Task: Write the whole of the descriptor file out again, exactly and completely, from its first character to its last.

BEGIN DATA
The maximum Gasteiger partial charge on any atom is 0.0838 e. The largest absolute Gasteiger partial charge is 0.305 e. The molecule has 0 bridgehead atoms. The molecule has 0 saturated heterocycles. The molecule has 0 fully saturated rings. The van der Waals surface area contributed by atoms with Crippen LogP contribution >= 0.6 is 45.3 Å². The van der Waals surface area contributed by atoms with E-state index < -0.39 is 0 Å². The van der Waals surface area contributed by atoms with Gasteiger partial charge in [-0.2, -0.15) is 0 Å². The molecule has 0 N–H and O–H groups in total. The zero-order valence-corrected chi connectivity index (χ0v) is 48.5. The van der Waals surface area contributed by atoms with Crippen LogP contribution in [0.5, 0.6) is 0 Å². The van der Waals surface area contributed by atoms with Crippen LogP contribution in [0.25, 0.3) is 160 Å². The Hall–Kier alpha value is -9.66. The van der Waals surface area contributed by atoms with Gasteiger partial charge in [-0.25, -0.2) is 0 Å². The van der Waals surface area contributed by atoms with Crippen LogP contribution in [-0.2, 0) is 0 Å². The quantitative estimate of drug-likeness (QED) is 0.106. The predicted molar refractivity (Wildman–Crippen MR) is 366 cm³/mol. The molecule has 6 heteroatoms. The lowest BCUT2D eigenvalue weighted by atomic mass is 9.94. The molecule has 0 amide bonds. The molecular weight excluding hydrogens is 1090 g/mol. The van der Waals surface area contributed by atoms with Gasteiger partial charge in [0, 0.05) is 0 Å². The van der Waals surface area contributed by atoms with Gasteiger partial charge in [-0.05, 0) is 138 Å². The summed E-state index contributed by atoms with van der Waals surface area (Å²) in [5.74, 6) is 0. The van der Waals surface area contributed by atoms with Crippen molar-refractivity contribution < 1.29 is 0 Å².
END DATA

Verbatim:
The maximum Gasteiger partial charge on any atom is 0.0838 e. The largest absolute Gasteiger partial charge is 0.305 e. The molecule has 0 bridgehead atoms. The molecule has 0 saturated heterocycles. The molecule has 0 fully saturated rings. The van der Waals surface area contributed by atoms with Crippen LogP contribution >= 0.6 is 45.3 Å². The van der Waals surface area contributed by atoms with E-state index < -0.39 is 0 Å². The van der Waals surface area contributed by atoms with Gasteiger partial charge in [-0.2, -0.15) is 0 Å². The molecule has 0 N–H and O–H groups in total. The zero-order valence-corrected chi connectivity index (χ0v) is 48.5. The van der Waals surface area contributed by atoms with Crippen LogP contribution in [0.5, 0.6) is 0 Å². The van der Waals surface area contributed by atoms with Crippen LogP contribution in [0.25, 0.3) is 160 Å². The Hall–Kier alpha value is -9.66. The van der Waals surface area contributed by atoms with Gasteiger partial charge in [-0.25, -0.2) is 0 Å². The van der Waals surface area contributed by atoms with Crippen LogP contribution in [-0.2, 0) is 0 Å². The quantitative estimate of drug-likeness (QED) is 0.106. The predicted molar refractivity (Wildman–Crippen MR) is 366 cm³/mol. The molecule has 6 heteroatoms. The lowest BCUT2D eigenvalue weighted by atomic mass is 9.94. The molecule has 0 amide bonds. The molecular weight excluding hydrogens is 1090 g/mol. The van der Waals surface area contributed by atoms with Gasteiger partial charge in [0, 0.05) is 0 Å². The van der Waals surface area contributed by atoms with Gasteiger partial charge in [-0.05, 0) is 138 Å². The summed E-state index contributed by atoms with van der Waals surface area (Å²) in [5.74, 6) is 0. The van der Waals surface area contributed by atoms with Crippen molar-refractivity contribution < 1.29 is 0 Å².